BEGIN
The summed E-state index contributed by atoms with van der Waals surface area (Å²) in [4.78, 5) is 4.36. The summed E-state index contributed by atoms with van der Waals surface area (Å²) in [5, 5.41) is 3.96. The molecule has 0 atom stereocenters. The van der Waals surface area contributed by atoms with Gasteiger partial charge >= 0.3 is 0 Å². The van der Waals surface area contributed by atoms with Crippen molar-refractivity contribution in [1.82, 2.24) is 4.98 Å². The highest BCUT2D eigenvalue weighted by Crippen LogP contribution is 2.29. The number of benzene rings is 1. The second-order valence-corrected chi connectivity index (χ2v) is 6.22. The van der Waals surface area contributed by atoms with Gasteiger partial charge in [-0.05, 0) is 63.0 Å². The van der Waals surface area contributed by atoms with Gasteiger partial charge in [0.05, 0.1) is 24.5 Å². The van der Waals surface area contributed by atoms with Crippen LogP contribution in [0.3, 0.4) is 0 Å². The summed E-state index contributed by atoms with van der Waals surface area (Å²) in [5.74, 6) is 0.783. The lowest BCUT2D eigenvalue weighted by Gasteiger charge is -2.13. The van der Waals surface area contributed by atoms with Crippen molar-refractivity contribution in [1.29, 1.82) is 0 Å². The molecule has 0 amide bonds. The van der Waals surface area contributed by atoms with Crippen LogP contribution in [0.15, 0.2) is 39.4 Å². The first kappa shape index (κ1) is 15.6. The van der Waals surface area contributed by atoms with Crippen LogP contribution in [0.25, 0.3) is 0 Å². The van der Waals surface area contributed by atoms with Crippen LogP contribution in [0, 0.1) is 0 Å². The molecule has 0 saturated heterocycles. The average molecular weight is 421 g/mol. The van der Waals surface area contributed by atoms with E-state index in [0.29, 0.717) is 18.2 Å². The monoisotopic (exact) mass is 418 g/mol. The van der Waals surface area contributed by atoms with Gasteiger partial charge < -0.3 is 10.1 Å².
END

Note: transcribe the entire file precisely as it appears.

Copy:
The summed E-state index contributed by atoms with van der Waals surface area (Å²) in [4.78, 5) is 4.36. The summed E-state index contributed by atoms with van der Waals surface area (Å²) in [5, 5.41) is 3.96. The molecule has 0 atom stereocenters. The van der Waals surface area contributed by atoms with Gasteiger partial charge >= 0.3 is 0 Å². The van der Waals surface area contributed by atoms with Crippen molar-refractivity contribution in [1.82, 2.24) is 4.98 Å². The highest BCUT2D eigenvalue weighted by Crippen LogP contribution is 2.29. The number of benzene rings is 1. The second-order valence-corrected chi connectivity index (χ2v) is 6.22. The van der Waals surface area contributed by atoms with Gasteiger partial charge in [-0.05, 0) is 63.0 Å². The van der Waals surface area contributed by atoms with Gasteiger partial charge in [0.05, 0.1) is 24.5 Å². The van der Waals surface area contributed by atoms with Crippen LogP contribution in [0.3, 0.4) is 0 Å². The summed E-state index contributed by atoms with van der Waals surface area (Å²) in [5.74, 6) is 0.783. The lowest BCUT2D eigenvalue weighted by Gasteiger charge is -2.13. The van der Waals surface area contributed by atoms with Crippen molar-refractivity contribution in [1.29, 1.82) is 0 Å². The molecule has 0 amide bonds. The van der Waals surface area contributed by atoms with Crippen LogP contribution in [0.15, 0.2) is 39.4 Å². The first kappa shape index (κ1) is 15.6. The van der Waals surface area contributed by atoms with Crippen LogP contribution in [0.25, 0.3) is 0 Å². The van der Waals surface area contributed by atoms with Crippen LogP contribution in [0, 0.1) is 0 Å². The molecule has 0 saturated heterocycles. The average molecular weight is 421 g/mol. The van der Waals surface area contributed by atoms with E-state index in [0.29, 0.717) is 18.2 Å². The monoisotopic (exact) mass is 418 g/mol. The van der Waals surface area contributed by atoms with Gasteiger partial charge < -0.3 is 10.1 Å².